5 reasons why golf will be even better in 2020 than it was in 2019

January 1, 2020

It’s no secret 2019 was a doozy of a golf year. But we’re optimists here at GOLF, and as we flip the calendar to 2020 we’d like to believe the year ahead is going to outdo even the last one. Here are five reasons we’re fired up for pro golf in the new year.

1. TIGER IS BACK — LIKE, ALL THE WAY BACK!

Look, last year’s Masters will go down as one of the biggest moments in golf history — I’m not here to tell you the 2020 edition will somehow outdo that. But let’s think of what 2020 could hold for Tiger Woods. The man just turned 44, which means time allegedly isn’t on his side. But he just looked unbeatable at the Presidents Cup, impressive at the Hero World Challenge and in complete control at the Zozo Championship. In 2020 we’ll watch him defend his Masters title, seek out record-breaking win No. 83 and continue the chase for 18 major titles. Somehow, none of these seem like impossible tasks. Add onto that the possibility of Tiger playing his way into the Olympics and/or the Ryder Cup and we’re talking about an all-time year for Woods-watching.

2. THE U.S. IS LOOKING FOR RYDER CUP REVENGE

Remember a couple of weeks ago, when we were reminded how fun it is to watch passionate team match-play golf? Well, that was just the Presidents Cup, and it was happening most of the way around the world. The Ryder Cup is coming to Wisconsin in September and the American side is in desperate need of revenge after a 17.5-10.5 trouncing at the hands of Europe in Paris in 2018. The intrigue of who will make the U.S. team is always worth the price of admission, and the performance of the Internationals in Melbourne should remind us that in this format, there’s no such thing as a sure thing. We’ve got a big circle around Whistling Straits on our calendar.

3. NELLY KORDA IS GUNNING FOR THE TOP

Fans of American women’s golf have been on the lookout for their next breakout star, and in 2019 Nelly Korda staked a compelling claim to that title. She began 2019 with a win in Australia and never looked back, winning three times and racking up top finishes as she jumped from No. 23 in the world to a year-end rank of No. 3. Oh yeah, and she’s just 21 years old. In 2020, Korda will be gunning for the top spot in the Rolex Rankings, but she’ll have her work cut out for her. While S.H. Park (6.77 points) is within striking distance of Korda (6.53), Jin Young Ko has established herself as the unquestioned No. 1 player in the world with 9.45 points. No American has reached the top of the rankings since Stacy Lewis in 2014; watching the best in the world battle it out for that coveted title will be worth the price of admission.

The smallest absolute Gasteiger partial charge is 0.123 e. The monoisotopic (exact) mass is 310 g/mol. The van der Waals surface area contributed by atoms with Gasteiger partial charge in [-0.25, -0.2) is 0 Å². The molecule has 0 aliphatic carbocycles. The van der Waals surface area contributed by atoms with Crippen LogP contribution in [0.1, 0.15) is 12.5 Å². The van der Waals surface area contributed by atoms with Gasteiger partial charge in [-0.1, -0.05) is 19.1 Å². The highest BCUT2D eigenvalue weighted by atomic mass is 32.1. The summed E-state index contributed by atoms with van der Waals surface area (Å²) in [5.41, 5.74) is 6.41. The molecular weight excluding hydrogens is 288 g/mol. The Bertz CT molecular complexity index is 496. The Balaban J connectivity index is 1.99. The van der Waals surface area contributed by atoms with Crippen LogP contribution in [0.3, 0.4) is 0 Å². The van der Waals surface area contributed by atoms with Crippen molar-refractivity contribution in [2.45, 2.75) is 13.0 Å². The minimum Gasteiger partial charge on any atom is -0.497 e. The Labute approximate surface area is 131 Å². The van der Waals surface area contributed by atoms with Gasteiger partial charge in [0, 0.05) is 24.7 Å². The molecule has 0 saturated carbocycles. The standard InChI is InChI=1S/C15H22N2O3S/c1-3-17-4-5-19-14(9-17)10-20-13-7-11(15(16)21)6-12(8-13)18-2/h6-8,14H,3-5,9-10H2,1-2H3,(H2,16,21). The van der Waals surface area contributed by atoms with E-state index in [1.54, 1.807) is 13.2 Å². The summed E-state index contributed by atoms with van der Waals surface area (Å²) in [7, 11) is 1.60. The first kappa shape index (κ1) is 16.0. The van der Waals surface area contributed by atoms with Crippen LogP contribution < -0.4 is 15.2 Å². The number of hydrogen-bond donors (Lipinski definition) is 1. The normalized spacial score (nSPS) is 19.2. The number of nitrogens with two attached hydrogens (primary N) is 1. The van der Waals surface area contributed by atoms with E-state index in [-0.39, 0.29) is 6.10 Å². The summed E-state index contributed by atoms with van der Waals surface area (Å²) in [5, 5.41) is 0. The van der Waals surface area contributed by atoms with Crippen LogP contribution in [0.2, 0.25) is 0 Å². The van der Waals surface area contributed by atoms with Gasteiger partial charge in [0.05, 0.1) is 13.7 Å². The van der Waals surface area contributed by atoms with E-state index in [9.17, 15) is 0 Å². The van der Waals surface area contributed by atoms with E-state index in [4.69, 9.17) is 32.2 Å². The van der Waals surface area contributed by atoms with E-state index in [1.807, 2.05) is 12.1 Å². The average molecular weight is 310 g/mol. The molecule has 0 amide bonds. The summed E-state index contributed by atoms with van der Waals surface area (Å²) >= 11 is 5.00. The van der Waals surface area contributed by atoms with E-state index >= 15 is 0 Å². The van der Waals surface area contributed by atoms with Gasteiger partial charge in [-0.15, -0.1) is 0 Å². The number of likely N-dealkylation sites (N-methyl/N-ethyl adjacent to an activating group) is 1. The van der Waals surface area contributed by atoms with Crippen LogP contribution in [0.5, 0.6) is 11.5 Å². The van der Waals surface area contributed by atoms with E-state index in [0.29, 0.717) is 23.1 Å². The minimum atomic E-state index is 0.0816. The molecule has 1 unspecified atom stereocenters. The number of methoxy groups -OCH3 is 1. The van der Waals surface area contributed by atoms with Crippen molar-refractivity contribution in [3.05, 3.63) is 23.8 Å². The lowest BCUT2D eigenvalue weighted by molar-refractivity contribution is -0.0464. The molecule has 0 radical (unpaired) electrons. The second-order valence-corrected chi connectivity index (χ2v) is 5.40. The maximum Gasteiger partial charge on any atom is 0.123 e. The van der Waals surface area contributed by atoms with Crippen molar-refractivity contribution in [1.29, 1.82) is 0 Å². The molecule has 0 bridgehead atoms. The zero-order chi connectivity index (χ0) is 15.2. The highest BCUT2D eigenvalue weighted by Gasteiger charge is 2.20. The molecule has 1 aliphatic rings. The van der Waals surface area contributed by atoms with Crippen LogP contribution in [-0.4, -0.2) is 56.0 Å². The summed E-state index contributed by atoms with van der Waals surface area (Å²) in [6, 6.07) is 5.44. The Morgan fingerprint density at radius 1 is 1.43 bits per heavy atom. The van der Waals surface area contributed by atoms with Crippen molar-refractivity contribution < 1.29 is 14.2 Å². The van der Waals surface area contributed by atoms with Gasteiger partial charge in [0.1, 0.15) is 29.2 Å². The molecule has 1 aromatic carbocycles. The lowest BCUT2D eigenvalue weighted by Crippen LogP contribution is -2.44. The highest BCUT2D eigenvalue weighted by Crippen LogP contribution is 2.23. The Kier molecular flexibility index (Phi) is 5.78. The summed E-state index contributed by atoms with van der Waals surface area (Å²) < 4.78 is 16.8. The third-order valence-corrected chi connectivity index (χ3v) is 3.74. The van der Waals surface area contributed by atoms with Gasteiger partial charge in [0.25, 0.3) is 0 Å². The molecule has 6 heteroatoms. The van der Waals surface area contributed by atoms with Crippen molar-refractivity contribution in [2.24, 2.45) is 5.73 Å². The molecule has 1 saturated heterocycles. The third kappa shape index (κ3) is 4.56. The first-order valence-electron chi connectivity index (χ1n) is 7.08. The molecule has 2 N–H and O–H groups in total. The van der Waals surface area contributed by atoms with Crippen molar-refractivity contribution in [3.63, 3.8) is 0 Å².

4. IT’S ON BETWEEN BROOKS AND RORY

By the end of 2019, two players had separated themselves from the rest of the PGA Tour. Brooks Koepka and Rory McIlroy traded blows all year long, with Koepka winning the lion’s share until the season-ending Tour Championship, where McIlroy stared him down and took home $15 million in the process. Koepka’s still holding on to the top spot in the World Ranking — and has made it clear he’s not interested in any action in his rearview mirror — but McIlroy is very much interested in chasing down the man ahead of him. Here’s hoping for more weekend showdowns in 2020. Of course, there are a few other players who might have something to say about this, like misters Rahm, Thomas, Johnson or Woods. But Brooks-Rory feels, for now, like the main event.

5. IT’S AN OLYMPIC YEAR!

This may be me, a lifelong Olympics nerd, speaking on behalf of the game of golf, but this feels like the year we begin to feel proper Olympic cheer. Apathy and Zika kept top players away from Rio four years back; besides Olympics grinch Adam Scott, it sounds like the world’s best will be gunning for Tokyo this summer. Qualifying for the U.S. men’s team — only four golfers deep — will be as hard as anything in the sport, save for perhaps the South Korean women’s team. Brooks Koepka, Justin Thomas, Dustin Johnson, Tiger Woods, Patrick Cantlay, Xander Schauffele, etc., who’s getting left out?

Of course, it’s hard for me to write about the Olympics without a mention that it remains a damn shame there’s no team, or match play, or mixed-gender element to the action in Tokyo, and that having another 72-hole stroke-play event seems like a mega-miss, but there will be time for that. It’s the start of a new year, after all. Not a bogey on the scorecard yet.